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Extreme weather to become norm in 80+ countries even if warming is limited to 1.5°C

04:30 PM May 03, 2023 IST | Wahid Bhat
extreme weather to become norm in 80  countries even if warming is limited to 1 5°c

A new study warns that heat waves, droughts, extreme wind events and heavy rains could become frequent in about 20 countries, even if the world manages to limit global warming to 1.5 degrees Celsius.

The study published in the journal Earth System Dynamics, study suggests these impacts could become permanent in 37 countries if warming reaches 2 degrees Celsius and up to 85 countries could be affected if it reaches 3 degrees Celsius compared to pre-industrial times.


Heat waves and droughts on the rise

A new study reveals that if global warming exceeds 3°C compared to the pre-industrial period, the world will witness a disproportionate increase in compounding events, with multiple extremes occurring simultaneously or consecutively. Such extremes could become up to 9.6 times more frequent.

Number of individual and concurrent extremes per capita (a) at +1 ∘C and (b, c, d) change at +1.5, +2 and +3 ∘C with respect to +1 ∘C. Photo Credit:

The study warns that the impacts associated with the composite events would be greater than the individual extremes, as the combinations of extreme winds and precipitation could result in further infrastructure destruction and economic losses due to storm surge and flooding.


According to a study, the Amazon, southern Africa, the Sahel, India and Southeast Asia are expected to experience rising temperatures and are the regions most vulnerable to extreme events. The frequency of heat waves has more than doubled in subtropical and mid-high latitude countries and has quadrupled in tropical countries compared to pre-industrial levels.


With a warming of 3°C, the frequency of heat waves in tropical nations is expected to increase 7.5 times. However, isolated drought events are likely to lower global temperatures, as droughts and heat waves are likely to occur alongside higher levels of global warming.


Increasing extreme climate events worldwide

Simultaneous heatwave and drought events are projected to increase by 4.5 to 6.8 times in tropical countries with warming of 1.5°C, 2°C and 3°C. With a warming of 3°C, the simultaneous events of drought and heat waves are estimated to increase 9.6 times in mid- and high-latitude countries and 8.4 times in subtropical countries compared to pre-industrial levels.

The study predicts that the occurrence of maximum rainfall events in one day and extreme winds in tropical countries will increase 3.3, 4 and 5.3 times at 1.5 °C, 2 °C and 3 °C, respectively, in compared to pre-industrial levels. These composite events could also increase in subtropical and mid-high latitude countries with warming of 3°C.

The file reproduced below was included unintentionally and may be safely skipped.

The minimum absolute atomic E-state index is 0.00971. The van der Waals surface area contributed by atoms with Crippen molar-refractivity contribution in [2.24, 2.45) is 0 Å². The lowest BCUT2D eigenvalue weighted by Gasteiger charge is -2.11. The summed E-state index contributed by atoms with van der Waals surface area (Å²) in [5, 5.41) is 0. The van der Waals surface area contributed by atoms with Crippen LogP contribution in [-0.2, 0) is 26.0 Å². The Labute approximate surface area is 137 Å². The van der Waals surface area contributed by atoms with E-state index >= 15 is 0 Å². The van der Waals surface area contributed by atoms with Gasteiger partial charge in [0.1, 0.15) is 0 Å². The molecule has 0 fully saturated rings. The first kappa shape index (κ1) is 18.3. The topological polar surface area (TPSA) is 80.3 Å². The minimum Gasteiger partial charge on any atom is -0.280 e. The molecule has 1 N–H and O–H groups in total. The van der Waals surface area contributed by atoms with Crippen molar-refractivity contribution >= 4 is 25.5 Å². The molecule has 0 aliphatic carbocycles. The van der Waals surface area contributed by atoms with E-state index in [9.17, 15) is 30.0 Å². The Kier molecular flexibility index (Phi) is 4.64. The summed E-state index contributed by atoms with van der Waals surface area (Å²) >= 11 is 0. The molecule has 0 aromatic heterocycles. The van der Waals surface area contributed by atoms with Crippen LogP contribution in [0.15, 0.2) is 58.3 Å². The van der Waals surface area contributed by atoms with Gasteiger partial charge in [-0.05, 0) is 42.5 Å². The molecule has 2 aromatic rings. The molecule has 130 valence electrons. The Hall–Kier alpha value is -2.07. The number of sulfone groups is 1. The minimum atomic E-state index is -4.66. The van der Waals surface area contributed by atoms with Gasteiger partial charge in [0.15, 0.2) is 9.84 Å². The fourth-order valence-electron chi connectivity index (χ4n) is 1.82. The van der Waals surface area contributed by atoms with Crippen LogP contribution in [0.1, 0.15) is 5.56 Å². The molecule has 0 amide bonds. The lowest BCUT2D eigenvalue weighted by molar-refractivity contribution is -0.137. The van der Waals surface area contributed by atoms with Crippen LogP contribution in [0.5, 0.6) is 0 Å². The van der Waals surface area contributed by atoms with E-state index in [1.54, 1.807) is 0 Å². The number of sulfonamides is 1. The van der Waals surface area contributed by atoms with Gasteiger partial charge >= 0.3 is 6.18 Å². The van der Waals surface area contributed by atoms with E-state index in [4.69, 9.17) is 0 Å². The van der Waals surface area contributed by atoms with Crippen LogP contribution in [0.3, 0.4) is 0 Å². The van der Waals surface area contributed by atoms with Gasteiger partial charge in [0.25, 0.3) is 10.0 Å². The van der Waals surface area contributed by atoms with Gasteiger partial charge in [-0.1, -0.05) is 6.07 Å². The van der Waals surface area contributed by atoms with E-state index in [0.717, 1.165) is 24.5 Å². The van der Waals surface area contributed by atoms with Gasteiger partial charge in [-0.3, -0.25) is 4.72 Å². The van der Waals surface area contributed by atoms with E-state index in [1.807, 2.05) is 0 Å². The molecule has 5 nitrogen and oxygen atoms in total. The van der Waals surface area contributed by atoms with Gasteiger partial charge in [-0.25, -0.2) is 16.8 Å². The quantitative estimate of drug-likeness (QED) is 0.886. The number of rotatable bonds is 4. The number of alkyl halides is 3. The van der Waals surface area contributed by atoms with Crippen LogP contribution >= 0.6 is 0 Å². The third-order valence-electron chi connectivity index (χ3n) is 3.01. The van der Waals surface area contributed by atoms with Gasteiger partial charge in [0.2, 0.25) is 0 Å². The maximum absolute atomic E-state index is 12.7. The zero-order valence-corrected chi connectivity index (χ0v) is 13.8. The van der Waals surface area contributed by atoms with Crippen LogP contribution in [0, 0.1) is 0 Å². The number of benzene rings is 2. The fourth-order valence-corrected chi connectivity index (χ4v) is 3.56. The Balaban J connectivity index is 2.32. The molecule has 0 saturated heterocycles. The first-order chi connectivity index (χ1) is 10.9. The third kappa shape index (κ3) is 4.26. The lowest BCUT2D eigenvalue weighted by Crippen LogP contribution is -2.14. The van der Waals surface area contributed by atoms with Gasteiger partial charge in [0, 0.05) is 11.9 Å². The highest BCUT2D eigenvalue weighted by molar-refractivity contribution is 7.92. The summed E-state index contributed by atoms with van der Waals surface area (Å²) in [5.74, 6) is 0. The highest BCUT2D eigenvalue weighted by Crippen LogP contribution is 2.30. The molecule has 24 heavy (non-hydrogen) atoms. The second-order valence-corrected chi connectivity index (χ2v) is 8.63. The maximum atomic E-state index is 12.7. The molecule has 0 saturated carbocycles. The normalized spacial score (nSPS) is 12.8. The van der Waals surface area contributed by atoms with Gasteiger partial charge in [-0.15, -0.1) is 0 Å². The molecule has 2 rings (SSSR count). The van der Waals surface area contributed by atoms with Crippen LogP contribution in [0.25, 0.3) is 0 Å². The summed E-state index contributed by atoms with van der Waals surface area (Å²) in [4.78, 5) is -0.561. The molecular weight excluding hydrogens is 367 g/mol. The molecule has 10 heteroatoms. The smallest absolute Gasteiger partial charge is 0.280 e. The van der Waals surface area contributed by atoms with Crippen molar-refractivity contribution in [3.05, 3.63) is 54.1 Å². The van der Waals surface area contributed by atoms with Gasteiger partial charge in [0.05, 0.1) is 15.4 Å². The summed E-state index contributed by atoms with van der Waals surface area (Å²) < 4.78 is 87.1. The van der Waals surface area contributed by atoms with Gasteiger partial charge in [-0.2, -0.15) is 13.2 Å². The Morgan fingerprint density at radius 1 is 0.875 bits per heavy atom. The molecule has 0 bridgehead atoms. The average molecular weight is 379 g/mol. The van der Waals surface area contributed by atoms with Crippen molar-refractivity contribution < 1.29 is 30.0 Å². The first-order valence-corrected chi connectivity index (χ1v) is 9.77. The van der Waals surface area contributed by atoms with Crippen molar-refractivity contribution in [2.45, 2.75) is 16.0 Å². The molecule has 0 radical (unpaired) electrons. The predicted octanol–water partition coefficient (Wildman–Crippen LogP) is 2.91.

The study also found a significant increase in simultaneous heat wave and drought events in three climatic regions, with the most significant increase in northern mid- and high-latitude countries and subtropical countries. The increase in maximum one-day rain and wind events is expected to be the highest in tropical countries.

Extreme events and concurrent occurrences

The study analyzes the impacts of climate change on extreme weather events such as heat waves, droughts, heavy rainfall, and extreme wind events.

The authors use daily maximum temperature to determine heat wave events and daily soil moisture data to calculate drought events. Heavy precipitation events are defined as days when precipitation exceeds the monthly threshold, while days with extreme wind speeds are defined as days when daily wind speed exceeds the 90th percentile.

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Wahid Bhat

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Wahid Bhat is an accomplished environmental journalist with a passion for covering climate change and environmental issues. He holds a degree from the Indian Institute of Mass Communication and has served as the Media Fellow for NFI India and Thomson Reuters Foundation. Wahid's reporting has been published in a range of respected outlets including Earth Journalism, Global Village Space, The Quint, Youth Ki Awaaz, Devdiscourse, and Kashmir Observer. With an extensive background in the field, Wahid has established himself as a trusted voice in environmental journalism, and his work serves as an important contribution to the conversation around climate change and sustainability. You can follow Wahid on Twitter at @Wahidbhat32.

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